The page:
cover image Mother Goose of Pudding Lane

Mother Goose of Pudding Lane

Chris Raschka, illus. by Vladimir Radunsky. Candlewick, $17.99 (48p) ISBN 978-0-7636-7523-3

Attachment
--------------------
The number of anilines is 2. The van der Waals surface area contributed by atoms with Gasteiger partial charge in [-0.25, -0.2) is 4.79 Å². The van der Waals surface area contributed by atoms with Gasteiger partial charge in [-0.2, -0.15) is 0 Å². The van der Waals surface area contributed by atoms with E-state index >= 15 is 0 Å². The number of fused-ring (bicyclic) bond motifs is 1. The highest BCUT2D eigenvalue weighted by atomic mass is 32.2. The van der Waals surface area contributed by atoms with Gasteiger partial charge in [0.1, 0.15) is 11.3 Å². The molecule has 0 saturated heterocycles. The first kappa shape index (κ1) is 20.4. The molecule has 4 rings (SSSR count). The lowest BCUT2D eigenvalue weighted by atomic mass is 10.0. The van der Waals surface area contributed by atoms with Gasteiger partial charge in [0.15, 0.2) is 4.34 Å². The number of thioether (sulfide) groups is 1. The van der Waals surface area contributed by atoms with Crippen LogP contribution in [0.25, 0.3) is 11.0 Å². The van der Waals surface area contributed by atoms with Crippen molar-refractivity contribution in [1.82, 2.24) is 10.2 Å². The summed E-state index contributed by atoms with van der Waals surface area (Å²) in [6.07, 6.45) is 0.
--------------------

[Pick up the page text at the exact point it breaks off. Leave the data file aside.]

This collaboration, completed before Radunsky’s death in 2018, suggests that the real Mother Goose was Elizabeth Foster, a young woman from 17th-century Boston who married a widower named Isaac Goose. A printer on Pudding Lane is said to have published a collection of the lullabies and verse she wrote to amuse their sizable brood, though no copy survives. Raschka writes his own nursery rhyme for the couple (“Elizabeth Goose/ Met/ Isaac Goose/ Who loved her from the start”), which winds throughout the volume. On each spread, Raschka’s lines are followed by traditional Mother Goose rhymes—some well-known, others more obscure. Radunsky’s joyous, dreamlike gouache figures cavort across the spreads; pencil drawings and ghostly naïf-style images appear here and there, too, as if a toddler had scribbled on the pages. Comically dressed in bonnets and tricorn hats, the people and their animals sometimes share equal status—a gentle- man in a wig kisses a dog (“Sneeze on a Tuesday, kiss a stranger”), a poodle yearns for a bulldog, and a dog and a goat contemplate a baby in a cradle. Happily, instead of concentrating on nostalgia, the longtime collaborators pursue the verses’ unadulterated silliness, creating a strange and wonderful effect. Ages 4–8. [em](Sept.) [/em]